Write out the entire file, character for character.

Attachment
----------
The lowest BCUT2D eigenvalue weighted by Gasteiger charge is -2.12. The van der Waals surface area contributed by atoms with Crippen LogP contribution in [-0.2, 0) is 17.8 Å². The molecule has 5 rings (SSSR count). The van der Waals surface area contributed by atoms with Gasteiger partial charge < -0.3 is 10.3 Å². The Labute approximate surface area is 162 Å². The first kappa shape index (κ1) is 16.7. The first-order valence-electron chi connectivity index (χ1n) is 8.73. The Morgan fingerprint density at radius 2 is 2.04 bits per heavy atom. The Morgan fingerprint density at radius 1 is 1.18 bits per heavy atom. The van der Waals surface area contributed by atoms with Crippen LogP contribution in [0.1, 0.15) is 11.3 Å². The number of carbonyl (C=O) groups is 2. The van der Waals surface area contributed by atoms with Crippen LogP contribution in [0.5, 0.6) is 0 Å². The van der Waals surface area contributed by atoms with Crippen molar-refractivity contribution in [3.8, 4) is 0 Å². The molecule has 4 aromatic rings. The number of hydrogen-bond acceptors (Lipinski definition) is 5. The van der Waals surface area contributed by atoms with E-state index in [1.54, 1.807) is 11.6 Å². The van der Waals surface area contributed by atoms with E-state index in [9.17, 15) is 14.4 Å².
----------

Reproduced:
The lowest BCUT2D eigenvalue weighted by Gasteiger charge is -2.12. The van der Waals surface area contributed by atoms with Crippen LogP contribution in [-0.2, 0) is 17.8 Å². The molecule has 5 rings (SSSR count). The van der Waals surface area contributed by atoms with Gasteiger partial charge < -0.3 is 10.3 Å². The Labute approximate surface area is 162 Å². The first kappa shape index (κ1) is 16.7. The first-order valence-electron chi connectivity index (χ1n) is 8.73. The Morgan fingerprint density at radius 2 is 2.04 bits per heavy atom. The Morgan fingerprint density at radius 1 is 1.18 bits per heavy atom. The van der Waals surface area contributed by atoms with Crippen LogP contribution in [0.1, 0.15) is 11.3 Å². The number of carbonyl (C=O) groups is 2. The van der Waals surface area contributed by atoms with Crippen LogP contribution in [0.5, 0.6) is 0 Å². The van der Waals surface area contributed by atoms with Crippen molar-refractivity contribution in [3.8, 4) is 0 Å². The molecule has 4 aromatic rings. The number of hydrogen-bond acceptors (Lipinski definition) is 5. The van der Waals surface area contributed by atoms with E-state index in [1.54, 1.807) is 11.6 Å². The van der Waals surface area contributed by atoms with E-state index in [9.17, 15) is 14.4 Å².